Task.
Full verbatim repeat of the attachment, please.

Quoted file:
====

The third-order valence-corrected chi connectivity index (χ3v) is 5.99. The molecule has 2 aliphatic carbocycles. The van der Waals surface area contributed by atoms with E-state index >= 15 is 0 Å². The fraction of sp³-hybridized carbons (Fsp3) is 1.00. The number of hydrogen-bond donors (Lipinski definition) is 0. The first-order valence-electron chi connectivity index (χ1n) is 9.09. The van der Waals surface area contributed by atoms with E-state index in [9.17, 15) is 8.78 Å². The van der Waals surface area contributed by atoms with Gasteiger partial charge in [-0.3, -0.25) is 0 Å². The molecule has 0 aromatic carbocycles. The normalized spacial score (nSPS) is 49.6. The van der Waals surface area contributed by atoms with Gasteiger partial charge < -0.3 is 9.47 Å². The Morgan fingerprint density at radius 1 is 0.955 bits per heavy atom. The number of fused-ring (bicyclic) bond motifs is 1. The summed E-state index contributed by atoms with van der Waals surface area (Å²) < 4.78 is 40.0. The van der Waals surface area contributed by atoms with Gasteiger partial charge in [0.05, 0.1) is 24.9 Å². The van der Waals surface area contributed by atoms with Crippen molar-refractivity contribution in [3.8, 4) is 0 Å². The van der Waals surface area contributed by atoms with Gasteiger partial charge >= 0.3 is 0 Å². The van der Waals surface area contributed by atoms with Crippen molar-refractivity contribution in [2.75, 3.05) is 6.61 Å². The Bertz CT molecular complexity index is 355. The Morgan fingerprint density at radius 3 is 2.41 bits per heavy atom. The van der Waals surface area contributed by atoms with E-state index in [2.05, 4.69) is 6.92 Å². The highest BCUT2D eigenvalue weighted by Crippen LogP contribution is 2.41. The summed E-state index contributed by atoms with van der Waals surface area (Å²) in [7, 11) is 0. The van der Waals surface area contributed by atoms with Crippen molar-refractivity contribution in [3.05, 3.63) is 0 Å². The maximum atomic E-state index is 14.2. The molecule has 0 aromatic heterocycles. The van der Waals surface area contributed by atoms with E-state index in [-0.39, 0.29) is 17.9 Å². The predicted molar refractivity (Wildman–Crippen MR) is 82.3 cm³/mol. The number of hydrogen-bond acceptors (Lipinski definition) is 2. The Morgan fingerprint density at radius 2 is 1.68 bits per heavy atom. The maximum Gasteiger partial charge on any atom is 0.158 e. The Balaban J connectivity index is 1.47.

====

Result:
The third-order valence-corrected chi connectivity index (χ3v) is 5.99. The molecule has 2 aliphatic carbocycles. The van der Waals surface area contributed by atoms with E-state index >= 15 is 0 Å². The fraction of sp³-hybridized carbons (Fsp3) is 1.00. The number of hydrogen-bond donors (Lipinski definition) is 0. The first-order valence-electron chi connectivity index (χ1n) is 9.09. The van der Waals surface area contributed by atoms with E-state index in [9.17, 15) is 8.78 Å². The van der Waals surface area contributed by atoms with Gasteiger partial charge in [-0.3, -0.25) is 0 Å². The molecule has 0 aromatic carbocycles. The normalized spacial score (nSPS) is 49.6. The van der Waals surface area contributed by atoms with Gasteiger partial charge < -0.3 is 9.47 Å². The Morgan fingerprint density at radius 1 is 0.955 bits per heavy atom. The number of fused-ring (bicyclic) bond motifs is 1. The summed E-state index contributed by atoms with van der Waals surface area (Å²) < 4.78 is 40.0. The van der Waals surface area contributed by atoms with Gasteiger partial charge in [0.05, 0.1) is 24.9 Å². The van der Waals surface area contributed by atoms with Crippen molar-refractivity contribution in [3.8, 4) is 0 Å². The van der Waals surface area contributed by atoms with Gasteiger partial charge >= 0.3 is 0 Å². The van der Waals surface area contributed by atoms with Crippen molar-refractivity contribution in [2.75, 3.05) is 6.61 Å². The Bertz CT molecular complexity index is 355. The Morgan fingerprint density at radius 3 is 2.41 bits per heavy atom. The van der Waals surface area contributed by atoms with E-state index in [2.05, 4.69) is 6.92 Å². The highest BCUT2D eigenvalue weighted by Crippen LogP contribution is 2.41. The summed E-state index contributed by atoms with van der Waals surface area (Å²) in [7, 11) is 0. The van der Waals surface area contributed by atoms with Crippen molar-refractivity contribution in [3.05, 3.63) is 0 Å². The maximum atomic E-state index is 14.2. The molecule has 0 aromatic heterocycles. The van der Waals surface area contributed by atoms with E-state index in [-0.39, 0.29) is 17.9 Å². The predicted molar refractivity (Wildman–Crippen MR) is 82.3 cm³/mol. The number of hydrogen-bond acceptors (Lipinski definition) is 2. The Morgan fingerprint density at radius 2 is 1.68 bits per heavy atom. The maximum Gasteiger partial charge on any atom is 0.158 e. The Balaban J connectivity index is 1.47.